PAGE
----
Benteke equalised almost immediately
The Belgian striker has now scored in five of his last six matches against Liverpool, and this was surely the most important, as it immediately restored Villa’s confidence while simultaneously destroying the platform that Liverpool hoped Coutinho’s goal would provide for them to build a better performance on.

Liverpool did have a couple more chances to reclaim the lead before the break, Lovren heading wide from Gerrard’s corner after Coutinho’s shot had been deflected over, but the momentum and belief seemed to be with Villa.

This was demonstrated by their rapid start to the second half, which began with N’Zogbia shooting off target and Mignolet gratefully collecting Benteke’s deflected shot, but ended with Delph and Benteke combining once again to put Sherwood’s side ahead.

Delph played Benteke in behind the Liverpool defence, and he back-heeled the ball to Grealish, who in turn released Delph in the penalty area. The 25-year old midfielder cut inside Lovren and fired past Mignolet to deservedly give Villa the lead.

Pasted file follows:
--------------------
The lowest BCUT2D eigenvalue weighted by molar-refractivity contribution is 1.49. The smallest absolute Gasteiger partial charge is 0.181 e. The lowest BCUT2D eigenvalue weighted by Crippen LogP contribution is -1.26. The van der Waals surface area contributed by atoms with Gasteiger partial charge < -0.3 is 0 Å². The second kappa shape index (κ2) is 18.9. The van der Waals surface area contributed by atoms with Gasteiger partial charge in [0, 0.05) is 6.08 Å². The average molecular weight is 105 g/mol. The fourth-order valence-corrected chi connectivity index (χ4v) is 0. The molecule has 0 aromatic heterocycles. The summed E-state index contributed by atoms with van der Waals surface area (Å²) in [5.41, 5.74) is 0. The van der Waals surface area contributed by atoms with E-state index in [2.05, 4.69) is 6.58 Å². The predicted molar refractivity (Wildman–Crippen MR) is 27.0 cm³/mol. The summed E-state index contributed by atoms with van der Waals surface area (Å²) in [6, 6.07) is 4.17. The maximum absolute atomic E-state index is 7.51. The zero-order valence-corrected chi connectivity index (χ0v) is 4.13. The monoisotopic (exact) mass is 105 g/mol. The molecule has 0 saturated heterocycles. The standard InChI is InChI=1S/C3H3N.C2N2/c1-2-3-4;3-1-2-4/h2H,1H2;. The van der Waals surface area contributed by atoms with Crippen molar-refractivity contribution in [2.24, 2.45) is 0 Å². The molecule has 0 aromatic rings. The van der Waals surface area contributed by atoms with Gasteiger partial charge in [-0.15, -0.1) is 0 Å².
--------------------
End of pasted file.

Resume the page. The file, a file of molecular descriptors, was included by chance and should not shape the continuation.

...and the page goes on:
Delph, Villa's star man, bagged the winner
Mario Balotelli, who came on for the ineffective Lazar Markovic at the break, seemingly spurned the perfect opportunity to do what Villa did to the Reds in the first half and immediately equalise, as he inexplicably failed to connect to a cross with just Given to beat. Only the linesman’s offside flag could spare Balotelli’s blushes.

Apart from that, Liverpool did precious little to suggest that they were going to fight their way back into the match and, as the minutes dwindled down; many Kopites became increasingly nervous that the expected final push would fail to materialise. Their fears proved well founded.

Crucially, the players that you would expect to step up to the plate in big moments in big games like these were nowhere to be seen. Henderson was anonymous, as was Sterling, whose effective absence from proceedings yesterday makes his wage demands seem increasingly farcical.